World Library  
Flag as Inappropriate
Email this Article
 

2011 Sabha clashes

2011 Sabha clashes
Part of the Libyan Civil War
Date 8 June – 13 June 2011
Location Sabha, Libya
Result Pro-Gaddafi victory
  • Pro-Gaddafi forces retain control of the town[1]
Belligerents
Anti-Gaddafi forces Gaddafi Loyalists
Commanders and leaders
Unknown Unknown
Casualties and losses
At least 1 killed[2] Unknown

The 2011 Sabha clashes were a series of clashes between forces loyal to Libyan leader Muammar Gaddafi and rebel anti-Gaddafi forces for control of the desert oasis city of Sabha and a part of the Libyan Civil War which took place during June 2011.

Contents

  • Background 1
  • June clashes 2
  • July pro-Gaddafi rally 3
    • August/September 3.1
  • References 4

Background

Sabha is a city of around 210,000 people located by an oasis in the Libyan Desert and is home to an important military base.[2] Much of its population are migrants from Chad, Niger, and Sudan.[3] These migrants had been brought to Libya by Gaddafi in the 1980s and given employment and stipends by the regime to ensure their support. In addition, the city is home to a large number of members of the Qadhadhfa tribe, to which Gaddafi belongs.[4] As a result, the city was regarded as a stronghold of pro-Gaddafi sentiment as the anti-regime protests that began across Libya in February 2011 turned into civil war.[2] As the conflict progressed, however, many of the migrants went north to fight against the rebels, draining Gaddafi's major base of support in the city. Those who remained behind were mostly armed young locals and members of the Awlad Suleiman tribe. The Awlad Suleiman bear strong resentment against the regime. Shortly after Gaddafi seized power, members of the tribe were accused of plotting to overthrow him. Many tribesmen were executed and imprisoned as a result.[3]

June clashes

After remaining relatively quiet for much of the conflict, anti-government protests broke out in the city in early June.[2][4] On 8 June, government troops fired into the air to disperse a crowd of protesters, igniting a violent clash between the groups.[3] Anti-Gaddafi Awlad Suleiman tribesmen "liberated several streets" in the city by 11 June, according to the rebel National Transitional Council.[2] Rebels set up checkpoints in the main residential district of Souk al-Namla. Reports indicated that these rebels were armed, partially by weapons from rebels in the north. By 12 June, the city's residents stated that they feared pro-Gaddafi forces and mercenaries from the north were readying to return to Sabha to subdue the opposition elements.[3]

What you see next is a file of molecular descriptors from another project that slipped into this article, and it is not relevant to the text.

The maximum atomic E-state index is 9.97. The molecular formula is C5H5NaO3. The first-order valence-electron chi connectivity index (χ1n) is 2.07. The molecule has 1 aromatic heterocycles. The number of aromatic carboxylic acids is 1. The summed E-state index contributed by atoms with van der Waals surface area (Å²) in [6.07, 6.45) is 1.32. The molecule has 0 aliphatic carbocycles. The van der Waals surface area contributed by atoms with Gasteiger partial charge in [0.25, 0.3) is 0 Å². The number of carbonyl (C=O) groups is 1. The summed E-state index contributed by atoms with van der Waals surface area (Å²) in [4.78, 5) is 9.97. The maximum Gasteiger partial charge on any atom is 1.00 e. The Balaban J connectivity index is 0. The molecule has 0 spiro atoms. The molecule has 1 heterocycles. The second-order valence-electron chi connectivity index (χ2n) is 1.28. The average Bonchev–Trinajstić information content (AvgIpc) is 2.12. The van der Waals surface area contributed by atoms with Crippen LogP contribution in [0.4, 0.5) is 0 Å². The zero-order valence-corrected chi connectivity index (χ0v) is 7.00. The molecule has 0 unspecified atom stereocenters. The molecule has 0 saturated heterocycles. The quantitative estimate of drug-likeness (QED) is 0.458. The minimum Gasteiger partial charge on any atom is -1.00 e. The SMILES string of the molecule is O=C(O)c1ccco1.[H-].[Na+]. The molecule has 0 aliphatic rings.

July pro-Gaddafi rally

On 8 July, Gaddafi spoke to a crowd of 50,000 people at a pro-Gaddafi rally.[5] During his speech, he threatened to attack Europe.[6]

August/September

On 23 August, more clashes broke out in Sabha. Col Bani called Sabha "the last stronghold for (Gaddafi)."[7] Sabha came under anti-Gaddafi control in late September.

References

  1. ^ Sudanese army seizes southern Libyan town
  2. ^ a b c d e "Battles rage in western Libya". ABC News. 13 June 2011. Retrieved 13 June 2011. 
  3. ^ a b c d Hadeel al-Shalchi, Maggie Michael (12 June 2011). "Libyan forces fight rebels on several fronts". Bloomberg Businessweek. Retrieved 13 June 2011. 
  4. ^ a b Shashank Joshi (13 June 2011). "Libya: Illusion of momentum as Nato campaign drags on". BBC. Archived from the original on 17 June 2011. Retrieved 19 June 2011. 
  5. ^ Libya: anti-Nato rally in Sabha
  6. ^ Gaddafi threatens attacks in Europe
  7. ^ "Battle for Tripoli". BBC News. 26 August 2011. Retrieved 24 August 2011. 
This article was sourced from Creative Commons Attribution-ShareAlike License; additional terms may apply. World Heritage Encyclopedia content is assembled from numerous content providers, Open Access Publishing, and in compliance with The Fair Access to Science and Technology Research Act (FASTR), Wikimedia Foundation, Inc., Public Library of Science, The Encyclopedia of Life, Open Book Publishers (OBP), PubMed, U.S. National Library of Medicine, National Center for Biotechnology Information, U.S. National Library of Medicine, National Institutes of Health (NIH), U.S. Department of Health & Human Services, and USA.gov, which sources content from all federal, state, local, tribal, and territorial government publication portals (.gov, .mil, .edu). Funding for USA.gov and content contributors is made possible from the U.S. Congress, E-Government Act of 2002.
 
Crowd sourced content that is contributed to World Heritage Encyclopedia is peer reviewed and edited by our editorial staff to ensure quality scholarly research articles.
 
By using this site, you agree to the Terms of Use and Privacy Policy. World Heritage Encyclopedia™ is a registered trademark of the World Public Library Association, a non-profit organization.
 


Copyright © World Library Foundation. All rights reserved. eBooks from Project Gutenberg are sponsored by the World Library Foundation,
a 501c(4) Member's Support Non-Profit Organization, and is NOT affiliated with any governmental agency or department.